“ I appreciated the course work emphasis, which has helped me throughout my career. But most of all I appreciated the enthusiasm of the faculty for the research they did. The strong seminar series in the Department was also great, which was the best I have experienced in my career at three other Universities.”
I currently serve as administrative head of the Agricultural and Environmental Services Laboratories (AESL) of the University of Georgia and Professor in the Department of Crop and Soil Sciences. The AESL is a unit of the College of Agricultural and Environmental Sciences, and consists of four laboratories: The Soil Plant Water Laboratory, the Feed and Environmental Water Laboratory, the Pesticide and Hazardous Waste Laboratory, and a recently established Trace Laboratory.
My graduate studies at UK and my interaction with the outstanding faculty there gave me the fundamental training and perspective to become a lifelong learner and experimenter. I learned to be independent and I learned the importance of writing and communicating the results of my research with others in the scientific community.
My best experiences were learning about new ideas and approaches to research from the soil’s faculty in Agronomy. I had the freedom to study and explore a range of topics, which gave me a relatively broad education. The emphasis was on a fundamental training in chemistry, along with training in mineralogy and plant physiology. I appreciated the course work emphasis, which has helped me throughout my career. But most of all I appreciated the enthusiasm of the faculty for the research they did. The strong seminar series in the Department was also great, which was the best I have experienced in my career at three other Universities.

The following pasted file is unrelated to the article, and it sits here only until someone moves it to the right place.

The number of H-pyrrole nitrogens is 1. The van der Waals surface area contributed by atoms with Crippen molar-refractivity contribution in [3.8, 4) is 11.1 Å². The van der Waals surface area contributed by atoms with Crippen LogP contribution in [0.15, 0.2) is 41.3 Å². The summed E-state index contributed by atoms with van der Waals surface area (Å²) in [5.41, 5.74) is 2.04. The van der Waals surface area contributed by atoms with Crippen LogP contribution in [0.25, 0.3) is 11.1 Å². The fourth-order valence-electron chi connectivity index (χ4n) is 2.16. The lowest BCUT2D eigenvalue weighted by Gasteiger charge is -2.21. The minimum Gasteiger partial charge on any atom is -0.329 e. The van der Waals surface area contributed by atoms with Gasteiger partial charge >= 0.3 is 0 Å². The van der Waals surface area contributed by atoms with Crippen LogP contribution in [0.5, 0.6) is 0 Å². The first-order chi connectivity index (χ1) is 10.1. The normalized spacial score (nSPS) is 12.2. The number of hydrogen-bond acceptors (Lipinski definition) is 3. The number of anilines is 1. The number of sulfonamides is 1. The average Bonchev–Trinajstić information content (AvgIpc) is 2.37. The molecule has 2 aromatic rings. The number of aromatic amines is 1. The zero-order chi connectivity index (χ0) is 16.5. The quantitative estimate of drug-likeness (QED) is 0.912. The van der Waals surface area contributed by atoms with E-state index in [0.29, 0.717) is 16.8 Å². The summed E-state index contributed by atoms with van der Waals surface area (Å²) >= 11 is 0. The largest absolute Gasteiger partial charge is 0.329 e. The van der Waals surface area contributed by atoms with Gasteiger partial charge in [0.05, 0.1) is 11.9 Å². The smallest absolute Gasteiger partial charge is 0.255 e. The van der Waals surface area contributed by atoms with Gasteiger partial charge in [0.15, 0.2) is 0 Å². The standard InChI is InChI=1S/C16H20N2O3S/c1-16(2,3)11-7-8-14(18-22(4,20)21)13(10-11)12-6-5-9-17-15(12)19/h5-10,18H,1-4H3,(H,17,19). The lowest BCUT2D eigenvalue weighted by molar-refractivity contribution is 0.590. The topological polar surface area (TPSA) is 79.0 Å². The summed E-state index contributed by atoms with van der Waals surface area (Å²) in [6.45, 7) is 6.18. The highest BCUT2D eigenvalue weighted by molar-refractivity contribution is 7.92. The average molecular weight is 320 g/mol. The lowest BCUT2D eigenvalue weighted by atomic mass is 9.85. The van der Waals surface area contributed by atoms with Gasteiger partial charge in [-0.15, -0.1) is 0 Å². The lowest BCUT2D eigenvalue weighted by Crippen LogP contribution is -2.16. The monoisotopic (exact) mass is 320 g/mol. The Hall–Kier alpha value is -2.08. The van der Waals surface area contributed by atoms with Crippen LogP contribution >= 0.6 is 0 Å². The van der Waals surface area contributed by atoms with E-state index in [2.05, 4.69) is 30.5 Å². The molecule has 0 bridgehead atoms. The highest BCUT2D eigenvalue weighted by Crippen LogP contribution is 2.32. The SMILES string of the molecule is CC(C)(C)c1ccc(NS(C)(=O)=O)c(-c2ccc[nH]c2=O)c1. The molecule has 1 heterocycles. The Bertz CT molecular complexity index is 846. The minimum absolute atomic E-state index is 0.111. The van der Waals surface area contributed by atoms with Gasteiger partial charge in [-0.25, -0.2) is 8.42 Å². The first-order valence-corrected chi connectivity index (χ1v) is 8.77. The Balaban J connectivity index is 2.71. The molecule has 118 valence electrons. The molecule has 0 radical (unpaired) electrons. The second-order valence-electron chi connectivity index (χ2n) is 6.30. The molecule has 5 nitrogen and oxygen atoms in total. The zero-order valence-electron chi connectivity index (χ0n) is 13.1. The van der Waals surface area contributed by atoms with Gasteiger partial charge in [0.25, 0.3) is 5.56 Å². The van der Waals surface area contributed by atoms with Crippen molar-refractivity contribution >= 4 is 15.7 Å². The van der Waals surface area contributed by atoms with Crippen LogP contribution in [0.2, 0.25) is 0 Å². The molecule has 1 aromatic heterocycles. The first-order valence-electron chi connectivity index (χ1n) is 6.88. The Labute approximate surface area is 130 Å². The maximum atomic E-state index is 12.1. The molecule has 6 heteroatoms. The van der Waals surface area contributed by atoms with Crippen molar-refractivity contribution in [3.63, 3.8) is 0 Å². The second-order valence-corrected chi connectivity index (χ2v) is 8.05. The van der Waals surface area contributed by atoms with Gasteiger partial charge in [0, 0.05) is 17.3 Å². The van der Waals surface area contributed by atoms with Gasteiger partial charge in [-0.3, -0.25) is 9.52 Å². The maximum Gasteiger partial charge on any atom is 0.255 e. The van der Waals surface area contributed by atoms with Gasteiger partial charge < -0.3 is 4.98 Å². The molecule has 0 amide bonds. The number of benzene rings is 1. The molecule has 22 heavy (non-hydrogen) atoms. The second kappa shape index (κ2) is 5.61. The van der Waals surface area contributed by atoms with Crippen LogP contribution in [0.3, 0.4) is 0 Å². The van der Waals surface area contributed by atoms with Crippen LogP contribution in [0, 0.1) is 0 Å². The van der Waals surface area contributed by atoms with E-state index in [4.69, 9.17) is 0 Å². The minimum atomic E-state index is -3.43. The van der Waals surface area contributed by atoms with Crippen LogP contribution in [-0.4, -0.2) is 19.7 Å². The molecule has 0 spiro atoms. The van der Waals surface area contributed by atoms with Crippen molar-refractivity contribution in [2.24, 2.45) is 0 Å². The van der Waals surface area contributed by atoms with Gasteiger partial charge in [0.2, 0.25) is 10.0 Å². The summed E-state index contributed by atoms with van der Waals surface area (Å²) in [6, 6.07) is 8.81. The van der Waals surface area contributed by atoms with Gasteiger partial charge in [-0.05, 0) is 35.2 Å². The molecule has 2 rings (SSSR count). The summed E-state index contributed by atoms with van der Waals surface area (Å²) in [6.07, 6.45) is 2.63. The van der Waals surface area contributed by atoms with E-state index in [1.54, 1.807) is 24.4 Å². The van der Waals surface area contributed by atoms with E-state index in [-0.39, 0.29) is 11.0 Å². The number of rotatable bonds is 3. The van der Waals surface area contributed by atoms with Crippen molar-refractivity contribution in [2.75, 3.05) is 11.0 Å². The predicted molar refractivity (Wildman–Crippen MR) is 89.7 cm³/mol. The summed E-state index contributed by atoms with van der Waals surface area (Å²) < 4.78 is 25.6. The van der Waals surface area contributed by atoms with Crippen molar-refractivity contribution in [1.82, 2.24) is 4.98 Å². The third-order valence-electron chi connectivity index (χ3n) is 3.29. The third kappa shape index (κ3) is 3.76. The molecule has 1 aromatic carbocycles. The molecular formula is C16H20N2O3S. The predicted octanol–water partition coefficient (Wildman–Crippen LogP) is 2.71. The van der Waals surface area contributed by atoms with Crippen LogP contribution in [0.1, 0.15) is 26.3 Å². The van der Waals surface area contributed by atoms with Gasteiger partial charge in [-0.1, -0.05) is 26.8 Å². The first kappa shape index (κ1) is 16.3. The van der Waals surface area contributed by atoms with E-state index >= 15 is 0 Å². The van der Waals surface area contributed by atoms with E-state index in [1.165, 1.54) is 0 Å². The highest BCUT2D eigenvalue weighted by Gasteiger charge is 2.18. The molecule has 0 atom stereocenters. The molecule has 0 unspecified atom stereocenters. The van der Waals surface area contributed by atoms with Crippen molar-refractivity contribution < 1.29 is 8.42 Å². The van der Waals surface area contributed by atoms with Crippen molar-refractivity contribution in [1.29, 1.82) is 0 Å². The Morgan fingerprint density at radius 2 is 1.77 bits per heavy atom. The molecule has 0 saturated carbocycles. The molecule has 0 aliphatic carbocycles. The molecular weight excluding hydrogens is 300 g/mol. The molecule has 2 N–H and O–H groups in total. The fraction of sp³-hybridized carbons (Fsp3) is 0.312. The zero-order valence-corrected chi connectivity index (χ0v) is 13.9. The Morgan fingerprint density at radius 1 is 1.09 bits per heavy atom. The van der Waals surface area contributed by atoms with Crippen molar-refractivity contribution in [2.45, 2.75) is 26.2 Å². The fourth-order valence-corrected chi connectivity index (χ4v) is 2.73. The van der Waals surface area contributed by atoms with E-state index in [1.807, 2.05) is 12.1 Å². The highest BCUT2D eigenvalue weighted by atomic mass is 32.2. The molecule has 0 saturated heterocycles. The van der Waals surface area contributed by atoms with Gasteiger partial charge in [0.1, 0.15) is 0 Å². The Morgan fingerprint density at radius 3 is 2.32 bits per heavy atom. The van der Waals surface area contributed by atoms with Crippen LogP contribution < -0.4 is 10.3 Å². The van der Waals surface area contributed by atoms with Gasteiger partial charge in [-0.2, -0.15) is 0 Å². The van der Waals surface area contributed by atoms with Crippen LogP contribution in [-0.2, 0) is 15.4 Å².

My advisors at UK were John Ragland for my masters degree and Grant Thomas for my Ph.D. John Ragland encouraged me to develop the second year’s study for the M.S. degree on my own accord, which gave me a level of confidence to work on my own. Grant Thomas probably had the greatest influence on my approach to research. I was Grant’s first Ph.D. graduate student at the University of Kentucky. I finished my degree at the end of October, 1969, which was about 18 months after Grant began his tenure at UK. Grant was also very helpful in supporting me for my first job, which was at Temple, Texas, about 90 miles from College Station. I have a debt of gratitude to Grant for that “assist”, and many others, as well as his continued encouragement over the years.
David's' departmental profile, University of Georgia.
1985 – Fellow of the American Society of Agronomy
1986 – Fellow of the Soil Science Society of America
1988-1990 – Editor In Chief of the Soil Science Society of America
1995 – President of the Soil Science Society of America
1995 – Fellow of the American Association for the Advancement of Science
2006 – Robert E. Wagner Senior Scientist Award, Potash and Phosphate Institute